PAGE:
That means Mr. Williams is right to say that the Fed can't do much about unemployment. Monetary policy is effective for cyclical unemployment--and indeed, the reduction from 10% to the current value may very well be due to Fed actions. But structural unemployment is a different beast, and requires a much larger change in government policy and workers' skills.

So why is the Fed printing money? Gee, there are probably as many answers to that question as there are people. Mr. Williams (along with some at ZH) argue that they're in cahoots with the crony capitalists, such Goldman-Sachs and Chase-Manhattan. Maybe. There are others (e.g., Paul Krugman) who disagree with the structural change hypothesis and simply argue that the stimulus isn't big enough. ("Stimulus" and "Fed easing" are two different things, but Mr. Williams conflates them and I'll go along for the ride.)

Others argue that the Fed action is too small to be consequential--a theory at odds with the popularly used descriptor, mega-printing. My opinion is that production costs are relentlessly going down, and the result is a long-term deflationary trend. The Fed is doing its best to keep nominal prices approximately constant.

Whatever. Outside of the ZH world and Mr. Williams' imagination, none of these models imply that the Fed is building a crisis for the future. We are not in an economic crisis.

So we come to Mr. Williams' proposed solution to the non-crisis--a massive, depression-era public works program. Doing what, exactly? Back in the 1930s men still built roads with picks and shovels. Today one worker can do the job previously done by dozens. We've got two such make-work projects here on my own campus--construction of new academic buildings--both at union scale. The one now under construction probably never has more than 30 guys working on site at any one time.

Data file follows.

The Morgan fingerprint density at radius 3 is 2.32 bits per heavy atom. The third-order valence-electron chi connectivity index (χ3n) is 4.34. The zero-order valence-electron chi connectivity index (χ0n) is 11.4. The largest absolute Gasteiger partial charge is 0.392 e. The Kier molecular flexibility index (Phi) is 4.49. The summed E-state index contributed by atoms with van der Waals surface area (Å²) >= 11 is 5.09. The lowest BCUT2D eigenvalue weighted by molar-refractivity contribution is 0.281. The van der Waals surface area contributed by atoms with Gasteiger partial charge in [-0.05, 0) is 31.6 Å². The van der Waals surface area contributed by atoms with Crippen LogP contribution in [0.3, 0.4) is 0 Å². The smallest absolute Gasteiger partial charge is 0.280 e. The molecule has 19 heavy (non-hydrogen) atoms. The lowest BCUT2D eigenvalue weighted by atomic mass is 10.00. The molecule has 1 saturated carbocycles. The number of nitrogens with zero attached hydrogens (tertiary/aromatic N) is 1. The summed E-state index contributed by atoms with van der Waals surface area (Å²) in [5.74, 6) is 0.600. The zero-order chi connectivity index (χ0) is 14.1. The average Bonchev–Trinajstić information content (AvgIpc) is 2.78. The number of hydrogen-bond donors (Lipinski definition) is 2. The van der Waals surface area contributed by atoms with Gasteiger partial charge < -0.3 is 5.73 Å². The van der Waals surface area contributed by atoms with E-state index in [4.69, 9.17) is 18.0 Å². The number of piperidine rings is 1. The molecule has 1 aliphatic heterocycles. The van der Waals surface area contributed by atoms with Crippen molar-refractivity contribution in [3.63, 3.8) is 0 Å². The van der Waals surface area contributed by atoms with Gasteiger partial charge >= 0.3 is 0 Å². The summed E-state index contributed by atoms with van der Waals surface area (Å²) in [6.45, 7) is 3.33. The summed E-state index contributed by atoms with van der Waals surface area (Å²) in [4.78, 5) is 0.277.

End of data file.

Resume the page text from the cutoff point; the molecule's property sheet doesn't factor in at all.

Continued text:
The problem with these infrastructure, welfare projects is not only do they waste money, but they don't employ very many people. And worse--they are not going to employ the structurally unemployed. The number of unskilled laborers required at today's construction sites is pretty small. And people with skills already have jobs--they don't need the welfare work.

Like most Marxists, Mr. Williams can't resist a slander of the financial markets. He says
But with the slowdown, it’s not profitable for the great majority of bosses to invest in equipment and labor to expand production. Instead, they mostly tend to sit on hoards of cash reserves or seek higher returns through investing it in stocks or other forms of speculative bets, such as on the rise or fall of various kinds of commercial paper.
This plays to the Marxist conceit that Wall Street is just a casino. But it isn't--companies need capital in order to operate. That capital can come in two ways--equity or debt. Equity is sold through the stock market, and debt is acquired through "commercial paper." Investing in stocks or commercial paper is investing in the "equipment and labor to expand production." The rise of the stock market is, in fact, a very good indicator that the economy is doing fine.

I know Brian Williams well from my time in Chicago. We nicknamed him "Brainy" because he was pretty sharp. And his piece is well-written and as cogently argued as is possible for a Marxist. But at the end of the day, it's just wrong.

We live in precedented times.

Further Reading:

No comments:

Post a Comment